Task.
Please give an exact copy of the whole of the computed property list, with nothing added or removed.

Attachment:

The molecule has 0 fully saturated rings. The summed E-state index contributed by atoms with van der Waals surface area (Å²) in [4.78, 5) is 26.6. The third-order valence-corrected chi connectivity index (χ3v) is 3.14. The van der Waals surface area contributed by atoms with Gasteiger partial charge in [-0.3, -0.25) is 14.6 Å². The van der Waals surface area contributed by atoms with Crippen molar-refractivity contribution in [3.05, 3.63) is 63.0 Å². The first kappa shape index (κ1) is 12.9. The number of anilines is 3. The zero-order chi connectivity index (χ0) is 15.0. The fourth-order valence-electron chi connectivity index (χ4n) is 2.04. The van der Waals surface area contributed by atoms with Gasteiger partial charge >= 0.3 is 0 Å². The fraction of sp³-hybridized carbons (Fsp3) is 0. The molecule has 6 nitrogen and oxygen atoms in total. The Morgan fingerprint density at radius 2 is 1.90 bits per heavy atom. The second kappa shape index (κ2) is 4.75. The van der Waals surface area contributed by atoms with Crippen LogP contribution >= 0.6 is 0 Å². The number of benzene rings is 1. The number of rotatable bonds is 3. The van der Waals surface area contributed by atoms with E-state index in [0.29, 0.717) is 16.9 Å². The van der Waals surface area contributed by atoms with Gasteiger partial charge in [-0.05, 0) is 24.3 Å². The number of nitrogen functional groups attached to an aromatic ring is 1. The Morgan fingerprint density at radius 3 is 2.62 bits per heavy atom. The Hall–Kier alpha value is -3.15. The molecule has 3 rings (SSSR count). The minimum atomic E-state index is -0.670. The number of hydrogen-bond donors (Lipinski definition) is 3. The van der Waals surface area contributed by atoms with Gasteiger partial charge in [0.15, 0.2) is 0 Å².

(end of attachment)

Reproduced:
The molecule has 0 fully saturated rings. The summed E-state index contributed by atoms with van der Waals surface area (Å²) in [4.78, 5) is 26.6. The third-order valence-corrected chi connectivity index (χ3v) is 3.14. The van der Waals surface area contributed by atoms with Gasteiger partial charge in [-0.3, -0.25) is 14.6 Å². The van der Waals surface area contributed by atoms with Crippen molar-refractivity contribution in [3.05, 3.63) is 63.0 Å². The first kappa shape index (κ1) is 12.9. The number of anilines is 3. The zero-order chi connectivity index (χ0) is 15.0. The fourth-order valence-electron chi connectivity index (χ4n) is 2.04. The van der Waals surface area contributed by atoms with Gasteiger partial charge >= 0.3 is 0 Å². The fraction of sp³-hybridized carbons (Fsp3) is 0. The molecule has 6 nitrogen and oxygen atoms in total. The Morgan fingerprint density at radius 2 is 1.90 bits per heavy atom. The second kappa shape index (κ2) is 4.75. The van der Waals surface area contributed by atoms with Crippen LogP contribution >= 0.6 is 0 Å². The number of benzene rings is 1. The number of rotatable bonds is 3. The van der Waals surface area contributed by atoms with E-state index in [0.29, 0.717) is 16.9 Å². The van der Waals surface area contributed by atoms with Gasteiger partial charge in [-0.05, 0) is 24.3 Å². The number of nitrogen functional groups attached to an aromatic ring is 1. The Morgan fingerprint density at radius 3 is 2.62 bits per heavy atom. The Hall–Kier alpha value is -3.15. The molecule has 3 rings (SSSR count). The minimum atomic E-state index is -0.670. The number of hydrogen-bond donors (Lipinski definition) is 3. The van der Waals surface area contributed by atoms with Gasteiger partial charge in [0.15, 0.2) is 0 Å².